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1st November 2013
Highway blues
Title of film: All I Know
Director: Daniel Kragh-Jacobsen
One of the most original voices in film making, just-graduated Daniel Kragh-Jacobsen captivates with his superb story-telling

There’s an authenticity to this film that feels like it was created spontaneously. Was it or was it meticulously planned in pre-production?

It was written very spontaneously, but the actual scenes in accordance with the music and the overall execution was well planned.

I learnt that from my last video for Rhye, the Open video, where we completely over-shot and had to “find the story” and trim down in the edit.

So as soon as the locations were set for Washed Out I sat down and basically played the film in my head and planned what scenes went where, and how the main character would develop in the film.
That was one of my big concerns: That Victor didn’t seem to develop throughout the film. It’s all happening inside of him.

Victor is played superbly. Where and how did you cast him?

I was really nervous starting out, because I didn’t know a lot of young actors in Los Angeles. So first we started to do street casting, but it proved that the great faces we found couldn’t lift the story. Weren’t strong enough actors…

I have a friend named Carter who’s a young actor in Los Angeles, and he knew Ridge Canipe because they had taken acting lessons together as children.
Ridge hasn’t acted that much the last couple of years, but when he was about 10 he played Johnny Cash as a kid in “Walk the Line”.

I had just seen the film only days before Carter suggested him, which was very odd.

Anyways – I saw some photos of Ridge, and I just feel in love with him. He came into an audition, and actually wanted to play the friend in the film, but we tried him out as Victor and he just blew my mind… I feel in love with him. And that’s the best way to cast..

Masam Holden who plays his friend is actually Ridges best friend in real life. That dynamic seemed perfect to me.

What did you shoot it on – and please tell us about the shoot, did you go on a road trip even a mini one?

We shot on Alexa, Panasonic dvx100 and the Canon handycam you see in the video.

The Panasonic was such a wonderful camera to shot on again. I shot my first short on that 10 years ago, and I just carried it around during our whole shot filming b-roll. Shooting out the window and trying to catch moments with Ridge and Masam.

A funny surprise in the edit was the Canon handycam footage. I had given that camera to Ridge and Masam, and when I looked at the material I found a lot of great surprises. For instance the moment where Victor is trying to wake up his friend. That was all improvised without me..

So we did go on a road trip, because that was the only way we could produce the film for our budget. My producer Courtney set up this amazing route with all our scouted locations along the way.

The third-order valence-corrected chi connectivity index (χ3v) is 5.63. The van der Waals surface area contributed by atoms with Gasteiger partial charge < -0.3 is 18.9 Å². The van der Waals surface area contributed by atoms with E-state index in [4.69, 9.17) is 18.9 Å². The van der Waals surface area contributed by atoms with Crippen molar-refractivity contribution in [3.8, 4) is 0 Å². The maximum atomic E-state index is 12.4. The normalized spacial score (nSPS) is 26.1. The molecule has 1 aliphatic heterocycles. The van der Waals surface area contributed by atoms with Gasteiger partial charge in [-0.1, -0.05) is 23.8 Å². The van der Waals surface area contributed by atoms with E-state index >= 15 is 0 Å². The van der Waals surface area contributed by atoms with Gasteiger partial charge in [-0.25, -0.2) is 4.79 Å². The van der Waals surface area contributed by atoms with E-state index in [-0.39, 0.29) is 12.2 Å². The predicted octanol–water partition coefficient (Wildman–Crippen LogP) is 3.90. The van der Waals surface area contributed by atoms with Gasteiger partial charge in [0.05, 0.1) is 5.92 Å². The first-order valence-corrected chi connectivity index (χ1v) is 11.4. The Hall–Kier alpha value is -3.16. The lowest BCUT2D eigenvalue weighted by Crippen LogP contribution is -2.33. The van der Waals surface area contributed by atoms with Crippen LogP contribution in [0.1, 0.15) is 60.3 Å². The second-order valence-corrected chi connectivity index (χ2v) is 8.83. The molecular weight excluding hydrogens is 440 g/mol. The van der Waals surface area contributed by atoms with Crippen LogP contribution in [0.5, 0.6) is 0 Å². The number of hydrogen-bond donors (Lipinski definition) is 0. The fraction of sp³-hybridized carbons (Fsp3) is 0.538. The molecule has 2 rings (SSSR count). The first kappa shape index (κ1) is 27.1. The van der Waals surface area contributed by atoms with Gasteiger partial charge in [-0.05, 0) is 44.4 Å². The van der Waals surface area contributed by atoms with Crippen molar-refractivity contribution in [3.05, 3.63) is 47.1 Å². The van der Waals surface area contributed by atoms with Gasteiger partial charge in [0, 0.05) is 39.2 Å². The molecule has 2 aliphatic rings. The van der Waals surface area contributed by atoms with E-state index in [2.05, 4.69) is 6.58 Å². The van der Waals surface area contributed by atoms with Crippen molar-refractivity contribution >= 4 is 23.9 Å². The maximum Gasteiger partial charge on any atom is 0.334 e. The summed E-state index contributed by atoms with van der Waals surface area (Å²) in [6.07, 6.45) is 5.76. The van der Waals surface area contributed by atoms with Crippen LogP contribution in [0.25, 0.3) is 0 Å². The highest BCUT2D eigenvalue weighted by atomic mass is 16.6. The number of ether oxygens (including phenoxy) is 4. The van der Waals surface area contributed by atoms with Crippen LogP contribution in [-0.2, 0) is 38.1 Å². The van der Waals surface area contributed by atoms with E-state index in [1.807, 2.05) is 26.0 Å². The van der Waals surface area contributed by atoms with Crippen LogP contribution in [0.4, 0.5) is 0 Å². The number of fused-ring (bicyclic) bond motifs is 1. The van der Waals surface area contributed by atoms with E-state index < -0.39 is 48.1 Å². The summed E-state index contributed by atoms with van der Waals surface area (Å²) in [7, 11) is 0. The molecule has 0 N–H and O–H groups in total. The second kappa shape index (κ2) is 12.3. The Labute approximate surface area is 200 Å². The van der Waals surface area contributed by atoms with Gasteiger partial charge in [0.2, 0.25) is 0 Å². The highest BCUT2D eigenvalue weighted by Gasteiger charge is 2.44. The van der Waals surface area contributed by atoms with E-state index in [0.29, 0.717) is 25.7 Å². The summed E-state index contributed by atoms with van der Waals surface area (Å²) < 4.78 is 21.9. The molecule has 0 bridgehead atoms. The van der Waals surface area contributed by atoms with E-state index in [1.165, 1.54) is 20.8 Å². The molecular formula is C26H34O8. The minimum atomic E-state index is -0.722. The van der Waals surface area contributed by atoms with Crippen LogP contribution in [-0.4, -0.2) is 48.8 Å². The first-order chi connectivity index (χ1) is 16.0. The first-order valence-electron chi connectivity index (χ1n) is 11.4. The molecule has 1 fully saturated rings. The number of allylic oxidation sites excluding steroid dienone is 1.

We shot the final scene in LA as the first thing on Saturday morning, and then sprinted into the desert ending up at the Salton Sea where we all slept at the Motel you see in the video. The next day we travelled pack, picking up stuff we had left on our route.

So the shoot was literally a 48 hour affaire, which only is possibly if you have a stellar team who actually want to make film and not money…
And we certainly had that!

The editing is also key to this narrative – you don’t linger too long or fast cut too quickly. Was there a lot of footage that ended up in the trash can? Was the edit an easy process?

First of all thank you for the compliment, that means a lot… But there is a very clear explanation, and I don’t think it’s about me.

It took me forever to try and find an editor in Los Angeles, and then finally I gave up. Instead my editor Carla, who has edited everything for me the last two years flew to Los Angeles to cut the film with me.

So no, the edit certainly wasn’t easy, but that made it a lot easier. It also made it easier that I had planned this one. I knew where I wanted what material.

But yes… There certainly were very beautiful things that was shot, which had to be cut to make way for the story.

Is this your graduation film? And now that you’ve graduated from the American Film Institute what are your plans now?

This is not my graduation film, but it is the first film I’ve made after graduating this summer.

My graduation film Turtle will premiere in February. We are hoping that it will make some festivals, and then later we will put it online.

As for future plans – I’ve just moved from Los Angeles back to Copenhagen. My plan is to try and finish the feature script I’ve been working on the past year. It is a film set in Europe – a road trip film going from Copenhagen to London.

Another possibility is mimicking the script, and actually moving to London. But time will tell.

Credits

Writer and Director: Daniel Kragh-Jacobsen [http://danielkraghjacobsen.com]
Exec Prod: Oualid Mouaness
Exec Prod: Coleen Haynes & Svana Gisla.
Production Company: Tricycle Logic & Black Dog Films
Producer: Courtney Davies
Prod Manager Mark McCune
Prod Coord: Kylie Ferguson
DP: Tom Banks
Editor: Carla Luffe.
Colorist: Sofie Borup at Company 3.
Sound Designer: Brent Kiser at Unbridled Sound.
Casting director: Darya Balyura.
1st AC: Ezra Riley
2nd AC: Blair Neighbors
Gaffer/ Key Grip: Greg Cotten
Sound: John Rampey
Prod Design: Christian Snell

Victor: Ridge Canipe
Laslo: Masam Holden
Faye: Sidney Allison.
New Boyfriend: Tomas Pais
Aley: Aley Underwood
Ayla: Ayla Parker.

Special thanks: Carter Jenkins, Natalie Johns, Liza Kerlin and Ryan Dale at Company 3, Ski-Inn Bombay Beach, BeKind Agency and Kasper Notlev, Thor Brammer Jacobsen, Chris Clavadetscher.